Correction appended Aug. 21, 2016
As a country, India punched well below its weight at the Rio Olympics. By Aug. 20, the sprawling nation of 1.3 billion had won just two medals, placing it below the likes of tiny Lithuania and struggling Venezuela, which is currently in the throes of a severe economic collapse.
The result is unsurprising. On average, India spends around $0.005 per head on sports each day, against $0.30 for the U.S., according to a recent Indian parliamentary report. And outside cricket, a game followed with almost religious fervor in India, there is little private investment in sports, discouraging participation. As the report noted, most athletes are wary of pursuing their discipline professionally “because of high risk, uncertainty and low rewards.”
Indian officials, meanwhile, made some embarrassing headlines as the Olympics got under way: the Indian Sports Minister’s entourage in Brazil was reportedly reprimanded for bad behavior, while a provincial political leader faced widespread criticism for going on a pricey taxpayer funded jaunt, along with eight other colleagues and bureaucrats, to watch the Games. (His defense: he was there to “stand by our players” and see what problems they face.)
And yet, as the Rio Games come to a close, the headlines in India reflect an unexpected burst of national pride. The reason? The success of India’s sportswomen.
For a country that is too often in the news for the daily violence and social challenges faced by its women, a series of world-class performances by India’s female athletes has created a new generation of national icons. India owes both its medals to women: the wrestler Sakshi Malik, whose bronze-winning performance opened India’s account at the Games, and P.V. Sindhu, whose stunning silver-winning slams in the badminton singles final against Spain’s Carolina Marin kept the entire country on the edge of its seats until the very end.
They weren’t alone. Dipa Karmakar missed out on a medal but won hearts across the subcontinent with her performance in the gymnastics contest, coming fourth in the individual vault final. Her colleague Lalita Babar became the first Indian woman to qualify for an individual Olympic track event final since 1984. Another star in her field: Aditi Ashok, an 18-year-old from the southern city of Bengaluru, the youngest contender in the women’s golf contest.
Their successes have won them the adulation of millions and turned a spotlight on the high barriers, both social and institutional, they had to overcome to even make it to Rio in the first place.
Take Karmakar, the first Indian female gymnast to compete at the Olympics. In the run-up to the Games, India’s sports mandarins reportedly denied her request to have her longtime physiotherapist accompany her to Rio, rebuffing her, according to one account, with a terse, “You’re going alone, why do you need a physio?” He was only rushed there at the last minute when she qualified for the final.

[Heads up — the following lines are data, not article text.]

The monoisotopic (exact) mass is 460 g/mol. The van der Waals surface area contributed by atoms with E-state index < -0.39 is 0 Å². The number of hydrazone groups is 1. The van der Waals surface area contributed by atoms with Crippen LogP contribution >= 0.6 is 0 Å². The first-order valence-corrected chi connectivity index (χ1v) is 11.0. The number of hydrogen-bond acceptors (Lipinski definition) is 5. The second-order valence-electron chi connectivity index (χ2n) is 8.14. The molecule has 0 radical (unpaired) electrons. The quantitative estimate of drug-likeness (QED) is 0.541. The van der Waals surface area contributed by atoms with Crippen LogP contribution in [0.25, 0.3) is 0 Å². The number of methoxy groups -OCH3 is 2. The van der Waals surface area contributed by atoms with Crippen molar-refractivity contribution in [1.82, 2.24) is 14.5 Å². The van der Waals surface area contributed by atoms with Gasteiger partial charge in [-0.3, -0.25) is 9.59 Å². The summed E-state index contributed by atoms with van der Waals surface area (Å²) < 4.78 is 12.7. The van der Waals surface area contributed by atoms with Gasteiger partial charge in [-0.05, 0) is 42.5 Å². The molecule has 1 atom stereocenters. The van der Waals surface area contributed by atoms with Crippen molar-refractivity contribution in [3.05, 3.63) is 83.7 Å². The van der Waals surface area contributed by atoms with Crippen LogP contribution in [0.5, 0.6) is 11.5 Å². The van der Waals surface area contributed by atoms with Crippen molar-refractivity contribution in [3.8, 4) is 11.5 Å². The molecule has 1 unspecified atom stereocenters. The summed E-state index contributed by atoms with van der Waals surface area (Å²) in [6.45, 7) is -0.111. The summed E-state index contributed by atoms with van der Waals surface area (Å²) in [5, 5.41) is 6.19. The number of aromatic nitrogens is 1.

For Babar, becoming a professional sportswoman was in itself a victory against the odds. Hailing from a poor, drought-prone region of western India, Babar’s decision to pursue running was initially met with opposition from her family, which worried about the economic costs of her choices. As her father told local media: “Our main concern has always been about inadequate rain as it affects our crops. We thought Lalita’s decision to make a career in sports would be an economic burden on the family.”
Babar also had to overcome the gap in institutional support faced by Indian athletes. Speaking to an Indian network last year, as she prepared for Rio, she revealed how she had had to turn to a private donor to buy the running shoes needed to train for the Olympics. “The government doesn’t provide us with shoes, we have to buy on our own,” she explained. And getting the right shoes is not easy. “In India, we don’t get special shoes for [the steeplechase event, which calls for a particular set of running spikes]. We have to order from abroad. One spike lasts only one month. We order five to six pairs at one time because we can’t take a chance. We have to alternate between pairs. In a week, we alternate between three pairs so that they last long.”
India’s wrestling medalist Malik, meanwhile, belongs to Haryana, a northern state notorious for its lopsided gender ratio. The last national census showed that for every 1,000 boys aged up to 6 years old, the state had an average of just 834 girls, an imbalance blamed on prenatal sex screening and female feticide, still prevalent despite ongoing government efforts to stamp it out. (More recent statistics suggest an improvement overall, but the situation in some pockets has worsened.)
Recalling his daughter’s choice to pursue wrestling when she was still a young girl, her father told a local newspaper about the dismissive attitude of his friends and neighbors, who asked: “Will girls also wrestle now?” “Yes, there were people who objected to a girl learning to wrestle,” Malik’s mother Sudesh added. “But she wanted to be a wrestler and we did not want to come in the way of her dreams.” The support paid off, for Malik — and for India.
Correction: An earlier version of this story misstated the amount per head that the U.S. spends on sports each day. It is 30 cents.
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